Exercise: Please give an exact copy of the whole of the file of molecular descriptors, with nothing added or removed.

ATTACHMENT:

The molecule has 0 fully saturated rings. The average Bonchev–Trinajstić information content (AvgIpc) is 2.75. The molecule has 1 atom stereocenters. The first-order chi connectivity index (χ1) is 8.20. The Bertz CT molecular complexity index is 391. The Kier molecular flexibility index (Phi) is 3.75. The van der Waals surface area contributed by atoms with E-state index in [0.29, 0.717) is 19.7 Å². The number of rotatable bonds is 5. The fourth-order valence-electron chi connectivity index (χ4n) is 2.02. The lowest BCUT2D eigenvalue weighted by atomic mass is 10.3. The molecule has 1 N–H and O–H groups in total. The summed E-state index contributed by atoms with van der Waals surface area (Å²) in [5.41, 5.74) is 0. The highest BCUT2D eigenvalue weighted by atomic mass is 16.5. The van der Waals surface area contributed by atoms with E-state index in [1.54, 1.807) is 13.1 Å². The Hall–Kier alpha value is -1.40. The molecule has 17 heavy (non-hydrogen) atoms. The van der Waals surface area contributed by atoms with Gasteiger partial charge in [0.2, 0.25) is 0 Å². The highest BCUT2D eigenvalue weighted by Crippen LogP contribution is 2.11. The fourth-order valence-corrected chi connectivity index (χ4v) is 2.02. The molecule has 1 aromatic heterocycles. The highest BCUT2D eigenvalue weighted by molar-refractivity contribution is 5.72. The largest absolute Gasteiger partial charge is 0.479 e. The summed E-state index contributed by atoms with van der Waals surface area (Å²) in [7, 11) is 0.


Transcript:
The molecule has 0 fully saturated rings. The average Bonchev–Trinajstić information content (AvgIpc) is 2.75. The molecule has 1 atom stereocenters. The first-order chi connectivity index (χ1) is 8.20. The Bertz CT molecular complexity index is 391. The Kier molecular flexibility index (Phi) is 3.75. The van der Waals surface area contributed by atoms with E-state index in [0.29, 0.717) is 19.7 Å². The number of rotatable bonds is 5. The fourth-order valence-electron chi connectivity index (χ4n) is 2.02. The lowest BCUT2D eigenvalue weighted by atomic mass is 10.3. The molecule has 1 N–H and O–H groups in total. The summed E-state index contributed by atoms with van der Waals surface area (Å²) in [5.41, 5.74) is 0. The highest BCUT2D eigenvalue weighted by atomic mass is 16.5. The van der Waals surface area contributed by atoms with E-state index in [1.54, 1.807) is 13.1 Å². The Hall–Kier alpha value is -1.40. The molecule has 17 heavy (non-hydrogen) atoms. The van der Waals surface area contributed by atoms with Gasteiger partial charge in [0.2, 0.25) is 0 Å². The highest BCUT2D eigenvalue weighted by Crippen LogP contribution is 2.11. The fourth-order valence-corrected chi connectivity index (χ4v) is 2.02. The molecule has 1 aromatic heterocycles. The highest BCUT2D eigenvalue weighted by molar-refractivity contribution is 5.72. The largest absolute Gasteiger partial charge is 0.479 e. The summed E-state index contributed by atoms with van der Waals surface area (Å²) in [7, 11) is 0.